Purge That Disk Cache!

You may have noticed that your disk is getting more and more full for no explanation, and even though you regularly move finished projects over to external drives, the space just isn’t freeing up to what it used to be. I had this issue on my Macbook Pro. I’d been working with After Effects CS6 for some time, and then recently upgraded to After Effects CC. I would have imagined that when uninstalling the CS6 version, that all files related to it would also be removed. Well, in short and sweet: no.

There are two key factors to bear in mind here:

  • Adobe After Effects CS5.5 and later keeps a cache of all its rendered frames, so when you’re scrubbing through your compositions, it’s writing those renders to your disk and storing them.
  • Though the size of allocated space is adjustable, by default in CS6 and above, it’s set to 10% of total disk space.

“THE MAXIMUM DISK CACHE SIZE SETTING SPECIFIES THE NUMBER OF GIGABYTES OF HARD DISK SPACE TO USE. IN AFTER EFFECTS CS6, THE DEFAULT DISK CACHE SIZE IS SET TO 10% OF THE VOLUME’S TOTAL SIZE, UP TO 100 GB. IN AFTER EFFECTS CS5.5, THIS AMOUNT IS 20 GB, BY DEFAULT. BECAUSE OF THIS, MANY MORE FRAMES ARE ELIGIBLE FOR DISK CACHING THAN IN PREVIOUS VERSIONS.” – ADOBE

So while its very useful that AE does this, it would be great if Adobe made you aware of it first, especially as it’s not a straight forward task to find where the cache is stored. Now obviously they do offer a purging button in the preferences, which will get rid of the Cache folder of the version that you are currently running. However, say you’ve been working on projects in CS6 and suddenly switch to CC, all of the Cache files from CS6 will remain, even after having uninstalled it. If this is the case for you after having updated, you’ll need to manually go into your system files and find that space waster yourself.

To do this I used OmniDiskSweeper, a free and fantastic bit of software which allows you to navigate your system whilst sorting everything in order of size, so you can immediately see where the largest files and folders are on your machine.

Once I found the Cache folder from CS6, I was able to delete it and free up a ton of space. I then took my curiosity to the mac Pro tower I use at work, as it’s gone through CS4, CS5, CS5.1, CS5.5 and CS6, as well as Final Cut Pro 7 (which is a monster for rendering). Get this: I was able to free up more than 600GB of renders from old projects which have been archived, never to be seen in production again.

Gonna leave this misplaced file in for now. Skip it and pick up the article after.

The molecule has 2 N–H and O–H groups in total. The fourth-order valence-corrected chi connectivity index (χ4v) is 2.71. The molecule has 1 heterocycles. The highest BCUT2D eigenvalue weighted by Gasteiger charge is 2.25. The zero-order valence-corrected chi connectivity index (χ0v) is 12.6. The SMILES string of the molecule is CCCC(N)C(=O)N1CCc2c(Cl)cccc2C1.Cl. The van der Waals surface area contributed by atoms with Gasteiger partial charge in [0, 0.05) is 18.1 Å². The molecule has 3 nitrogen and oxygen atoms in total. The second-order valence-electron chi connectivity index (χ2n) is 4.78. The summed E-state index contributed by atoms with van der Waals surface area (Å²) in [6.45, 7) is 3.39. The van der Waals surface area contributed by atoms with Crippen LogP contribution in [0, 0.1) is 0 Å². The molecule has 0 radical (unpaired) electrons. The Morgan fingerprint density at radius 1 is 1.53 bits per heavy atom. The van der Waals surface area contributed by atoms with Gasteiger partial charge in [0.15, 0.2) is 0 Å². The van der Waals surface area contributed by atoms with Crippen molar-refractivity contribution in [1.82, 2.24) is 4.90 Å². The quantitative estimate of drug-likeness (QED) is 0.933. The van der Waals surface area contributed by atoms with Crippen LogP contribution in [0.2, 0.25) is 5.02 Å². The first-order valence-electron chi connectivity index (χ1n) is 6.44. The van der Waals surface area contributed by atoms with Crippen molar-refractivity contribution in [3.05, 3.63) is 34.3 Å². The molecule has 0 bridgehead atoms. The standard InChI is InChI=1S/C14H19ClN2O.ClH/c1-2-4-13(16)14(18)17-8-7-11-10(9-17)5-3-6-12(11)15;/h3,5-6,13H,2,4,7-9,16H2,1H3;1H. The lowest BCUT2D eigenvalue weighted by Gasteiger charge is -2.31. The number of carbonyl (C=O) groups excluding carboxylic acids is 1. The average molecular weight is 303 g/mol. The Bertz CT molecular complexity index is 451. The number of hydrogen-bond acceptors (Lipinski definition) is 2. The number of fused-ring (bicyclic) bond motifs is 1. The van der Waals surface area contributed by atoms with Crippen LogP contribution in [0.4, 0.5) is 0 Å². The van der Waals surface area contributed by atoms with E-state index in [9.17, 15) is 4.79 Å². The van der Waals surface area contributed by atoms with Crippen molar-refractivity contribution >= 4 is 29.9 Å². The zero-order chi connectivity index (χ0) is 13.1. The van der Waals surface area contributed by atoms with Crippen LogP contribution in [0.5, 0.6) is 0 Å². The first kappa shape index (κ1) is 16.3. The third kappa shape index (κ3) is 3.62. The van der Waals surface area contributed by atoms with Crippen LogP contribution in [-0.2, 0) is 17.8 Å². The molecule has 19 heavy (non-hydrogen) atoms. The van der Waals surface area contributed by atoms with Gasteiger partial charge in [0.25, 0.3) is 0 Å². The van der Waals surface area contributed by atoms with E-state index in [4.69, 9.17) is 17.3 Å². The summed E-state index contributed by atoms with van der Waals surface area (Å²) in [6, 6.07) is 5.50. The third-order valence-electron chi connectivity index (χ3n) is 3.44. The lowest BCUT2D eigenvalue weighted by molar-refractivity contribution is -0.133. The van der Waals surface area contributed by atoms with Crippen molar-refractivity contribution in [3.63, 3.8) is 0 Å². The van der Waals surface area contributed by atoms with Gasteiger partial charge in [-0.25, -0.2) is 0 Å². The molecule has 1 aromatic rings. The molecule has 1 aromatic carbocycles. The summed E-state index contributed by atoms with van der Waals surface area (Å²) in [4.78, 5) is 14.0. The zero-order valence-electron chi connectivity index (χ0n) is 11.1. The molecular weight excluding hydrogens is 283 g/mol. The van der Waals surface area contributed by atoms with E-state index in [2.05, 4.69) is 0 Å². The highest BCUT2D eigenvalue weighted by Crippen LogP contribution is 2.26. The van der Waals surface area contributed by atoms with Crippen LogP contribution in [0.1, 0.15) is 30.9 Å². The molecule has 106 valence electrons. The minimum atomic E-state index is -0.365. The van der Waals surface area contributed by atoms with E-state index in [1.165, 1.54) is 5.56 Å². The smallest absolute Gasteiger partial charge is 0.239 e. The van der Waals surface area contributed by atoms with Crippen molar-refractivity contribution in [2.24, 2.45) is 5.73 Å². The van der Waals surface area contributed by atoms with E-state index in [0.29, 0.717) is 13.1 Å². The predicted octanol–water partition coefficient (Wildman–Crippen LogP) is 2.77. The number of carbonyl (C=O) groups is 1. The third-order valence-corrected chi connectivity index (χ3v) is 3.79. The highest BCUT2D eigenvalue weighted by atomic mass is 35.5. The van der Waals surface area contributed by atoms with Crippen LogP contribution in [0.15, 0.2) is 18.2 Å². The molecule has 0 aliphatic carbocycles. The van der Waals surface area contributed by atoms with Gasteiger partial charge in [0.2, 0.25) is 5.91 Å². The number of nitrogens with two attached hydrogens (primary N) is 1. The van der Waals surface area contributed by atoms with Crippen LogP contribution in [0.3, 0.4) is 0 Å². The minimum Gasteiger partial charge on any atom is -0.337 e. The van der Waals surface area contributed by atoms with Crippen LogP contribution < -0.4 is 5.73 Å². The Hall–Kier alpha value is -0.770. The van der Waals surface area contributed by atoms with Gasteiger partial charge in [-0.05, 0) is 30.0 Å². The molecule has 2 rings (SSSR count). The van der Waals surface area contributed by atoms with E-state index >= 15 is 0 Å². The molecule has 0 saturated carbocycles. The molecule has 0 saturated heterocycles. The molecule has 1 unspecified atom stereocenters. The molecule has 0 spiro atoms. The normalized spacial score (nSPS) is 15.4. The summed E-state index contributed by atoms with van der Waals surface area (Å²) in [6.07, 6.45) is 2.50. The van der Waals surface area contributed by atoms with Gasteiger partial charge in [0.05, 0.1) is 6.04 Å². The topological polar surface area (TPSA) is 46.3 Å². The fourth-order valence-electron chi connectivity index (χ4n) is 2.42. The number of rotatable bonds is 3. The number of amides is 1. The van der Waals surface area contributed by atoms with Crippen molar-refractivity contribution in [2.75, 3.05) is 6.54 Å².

Adobe's Cache System
Adobe’s cache system on my desk tower at work.

Now since I went through this ordeal I’ve made it a habit, with my own equipment, to purge the memory from within the software when the project is locked, exported and finished. That way I can move it over to a drive and forget about it. If I ever need to open it up again, then I’ll just purge again when I’m done. A lot of people prefer to work entirely from an external drive, and even set up their cache folder and scratch disks on there, but personally I invested in a powerful laptop because of the portability, so having to have an external drive plugged in when I’m working sort of defeats the point. This is why I paid a ton of money for an internal SSD!

So remember, if you’re wondering why your disk is filling up, and you can’t seem to find the reason, it could be because your disk cache is getting big. If you’re planning on upgrading versions of any software, make sure to purge the disk cache or render files before you do so (provided you’re done with the project of course), as they will stay there even after the old version has been uninstalled, and depending on the software, the new version may just start re-writing a new disk cache of its own while exactly the same data wastes space in the prior version’s cache folder.

Thanks for reading. If you happen to have some better advice for me than what I’ve written above, by all means send it my way, I’m always glad to learn more than the little I know!

Cheers.

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